Spin® Life Blog

The Chemistry of Cueing

The Chemistry of Cueing

Posted by Spinning® on Apr 26th 2018

We may have all of the tools to create an incredible Spinning® class, but we need to communicate that experience to our students. Learn the how’s, when’s and what’s of communication in class!

Our cues are just like the chemical structures that make up our universe: they are made of individual atoms that seem so small on their own, but when they are combined, they can create something incredible and powerful, even explosive! The combination of how, when and what your communication is used can transform a great class into an amazing one.

Did you know that overall communication is only 7% verbal? According to Albert Mehrabian, Professor Emeritus of Psychology at UCLA, the other 93% of our communication is non-verbal. Our tone makes up 38% of our messages, while our body language makes up a whopping 55%.

As Spinning® instructors, we also have other communication challenges to deal with like being heard over the music, correctly positioning the microphone, and trying to lead and inspire while riding the bike.

Although some instructors seem to have these skills down, the fine balance of communicating and being understood can be far more challenging than many of us realize.

Below is a list of considerations when cueing in class. These suggestions go beyond just the mere words of what is said because, as we mentioned, only 7% is actually verbal.

Tone – How Do You Say It?

Tone is created with the emotion and intention that is behind what you are saying. Consider these questions:

  1. Do you sound authentic?
  2. Does the tone of you words match the message you want to convey and the response you want to evoke?
  3. Does your tone change throughout the ride, or does it stay the same?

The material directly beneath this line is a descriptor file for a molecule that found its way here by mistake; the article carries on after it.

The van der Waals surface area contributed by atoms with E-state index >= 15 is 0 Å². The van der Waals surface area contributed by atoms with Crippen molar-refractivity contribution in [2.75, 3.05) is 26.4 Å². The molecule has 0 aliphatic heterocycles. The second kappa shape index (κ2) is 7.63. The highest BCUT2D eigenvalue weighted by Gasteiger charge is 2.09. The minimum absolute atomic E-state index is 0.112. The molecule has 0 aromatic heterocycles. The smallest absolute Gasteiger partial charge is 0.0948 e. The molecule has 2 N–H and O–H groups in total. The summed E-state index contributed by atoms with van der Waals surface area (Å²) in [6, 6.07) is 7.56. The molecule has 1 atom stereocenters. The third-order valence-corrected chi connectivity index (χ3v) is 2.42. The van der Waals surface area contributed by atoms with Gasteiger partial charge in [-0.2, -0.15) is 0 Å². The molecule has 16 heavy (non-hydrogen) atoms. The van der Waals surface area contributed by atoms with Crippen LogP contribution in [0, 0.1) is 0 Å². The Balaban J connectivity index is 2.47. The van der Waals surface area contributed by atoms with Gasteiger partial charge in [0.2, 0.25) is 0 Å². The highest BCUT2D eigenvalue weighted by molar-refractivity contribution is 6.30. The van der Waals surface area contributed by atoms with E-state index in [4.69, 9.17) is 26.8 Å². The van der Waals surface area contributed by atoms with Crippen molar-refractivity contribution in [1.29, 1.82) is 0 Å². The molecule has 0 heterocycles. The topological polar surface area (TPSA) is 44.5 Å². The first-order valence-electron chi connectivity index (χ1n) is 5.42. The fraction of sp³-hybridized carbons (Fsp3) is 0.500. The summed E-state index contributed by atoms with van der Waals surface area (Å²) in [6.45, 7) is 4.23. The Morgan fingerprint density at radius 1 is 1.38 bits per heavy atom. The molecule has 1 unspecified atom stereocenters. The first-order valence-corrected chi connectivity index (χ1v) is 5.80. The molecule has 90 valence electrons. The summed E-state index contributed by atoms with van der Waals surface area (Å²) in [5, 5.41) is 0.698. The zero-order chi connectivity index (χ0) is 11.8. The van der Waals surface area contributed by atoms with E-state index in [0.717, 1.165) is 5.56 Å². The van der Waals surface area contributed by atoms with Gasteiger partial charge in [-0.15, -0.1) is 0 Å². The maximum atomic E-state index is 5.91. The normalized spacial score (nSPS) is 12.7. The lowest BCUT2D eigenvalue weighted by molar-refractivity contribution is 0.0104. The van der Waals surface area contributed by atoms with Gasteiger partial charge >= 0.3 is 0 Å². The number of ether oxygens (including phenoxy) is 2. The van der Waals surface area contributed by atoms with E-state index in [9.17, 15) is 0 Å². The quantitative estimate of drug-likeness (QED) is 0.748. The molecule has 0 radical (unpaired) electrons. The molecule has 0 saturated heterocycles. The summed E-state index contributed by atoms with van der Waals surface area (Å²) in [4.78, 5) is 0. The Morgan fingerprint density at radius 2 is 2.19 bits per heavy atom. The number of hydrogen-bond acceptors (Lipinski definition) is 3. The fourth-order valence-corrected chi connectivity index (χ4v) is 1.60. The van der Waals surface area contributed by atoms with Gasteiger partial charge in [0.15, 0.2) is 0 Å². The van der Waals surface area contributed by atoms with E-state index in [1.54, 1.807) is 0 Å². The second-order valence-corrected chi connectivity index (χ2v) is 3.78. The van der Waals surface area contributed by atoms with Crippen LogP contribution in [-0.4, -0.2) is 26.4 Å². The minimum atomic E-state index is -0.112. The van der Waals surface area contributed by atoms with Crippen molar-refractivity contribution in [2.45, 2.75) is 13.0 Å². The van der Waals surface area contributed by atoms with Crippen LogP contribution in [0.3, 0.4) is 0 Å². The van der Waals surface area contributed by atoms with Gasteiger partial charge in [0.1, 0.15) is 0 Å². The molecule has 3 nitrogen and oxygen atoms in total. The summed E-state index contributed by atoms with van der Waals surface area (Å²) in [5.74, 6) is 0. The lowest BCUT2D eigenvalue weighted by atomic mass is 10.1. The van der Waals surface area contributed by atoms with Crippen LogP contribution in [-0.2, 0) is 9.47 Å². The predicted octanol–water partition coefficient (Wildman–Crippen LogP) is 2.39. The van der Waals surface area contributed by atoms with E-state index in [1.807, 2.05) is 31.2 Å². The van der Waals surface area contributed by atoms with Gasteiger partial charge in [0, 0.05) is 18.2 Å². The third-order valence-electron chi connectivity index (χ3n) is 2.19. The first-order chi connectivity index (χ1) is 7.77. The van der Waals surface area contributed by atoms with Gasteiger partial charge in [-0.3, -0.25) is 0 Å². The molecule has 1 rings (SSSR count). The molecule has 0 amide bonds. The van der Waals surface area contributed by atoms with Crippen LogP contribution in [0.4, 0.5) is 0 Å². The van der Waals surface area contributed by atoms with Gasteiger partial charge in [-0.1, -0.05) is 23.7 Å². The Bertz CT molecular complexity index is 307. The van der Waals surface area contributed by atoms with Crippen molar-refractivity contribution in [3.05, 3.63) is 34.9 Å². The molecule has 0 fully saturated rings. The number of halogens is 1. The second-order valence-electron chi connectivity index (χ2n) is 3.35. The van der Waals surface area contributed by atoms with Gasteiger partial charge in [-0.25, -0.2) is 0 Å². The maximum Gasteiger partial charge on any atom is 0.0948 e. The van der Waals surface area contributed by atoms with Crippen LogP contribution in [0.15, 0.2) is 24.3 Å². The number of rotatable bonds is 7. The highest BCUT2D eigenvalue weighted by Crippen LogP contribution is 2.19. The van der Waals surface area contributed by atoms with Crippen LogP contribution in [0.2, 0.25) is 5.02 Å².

Altering the inflection in your voice can be extremely powerful. Creating softness and tonal changes creates that same sense of urgency, calmness and emotion just like your music does. There are many ways to stir emotion in people instead of overwhelming them with the volume of your music or voice. A soothing, stirring or driving tone, which speaks to their intellect rather than barking cues can have a far greater and longer lasting effect.

The easiest way to practice tone is to speak through the microphone to your class in your most natural, conversational manner, one that you would use in a face-to-face conversation with someone. Use tones that are realistic and true to who you are, but that also fit into the right context. For example, when welcoming a new student to class, you would use a warm, friendly tone to greet the person. Use a more commanding and forceful tone to prepare students for a challenging sprint ahead, while a soft, gentle tone is appropriate when recovering after a high-intensity hill.

It is vital however that people can understand you over the music. Be sure you can be understood not just heard. Start class by asking “Can you understand me?” instead of “Can you hear me?” The students should have no problem hearing you on the microphone, so make sure you are enunciating properly.

Timing – When Do You Say It?

Timing is everything. You must plan when to use your voice over the course of your playlist. Speaking when there are no lyrics, listening to your music and finding the moments when it is perfect for you to magically appear when there are pauses or breaks. Just before a surge, after an attack, between a chorus and a verse. Music has its own language, and it is a great skilled to work with it rather than try to talk about it.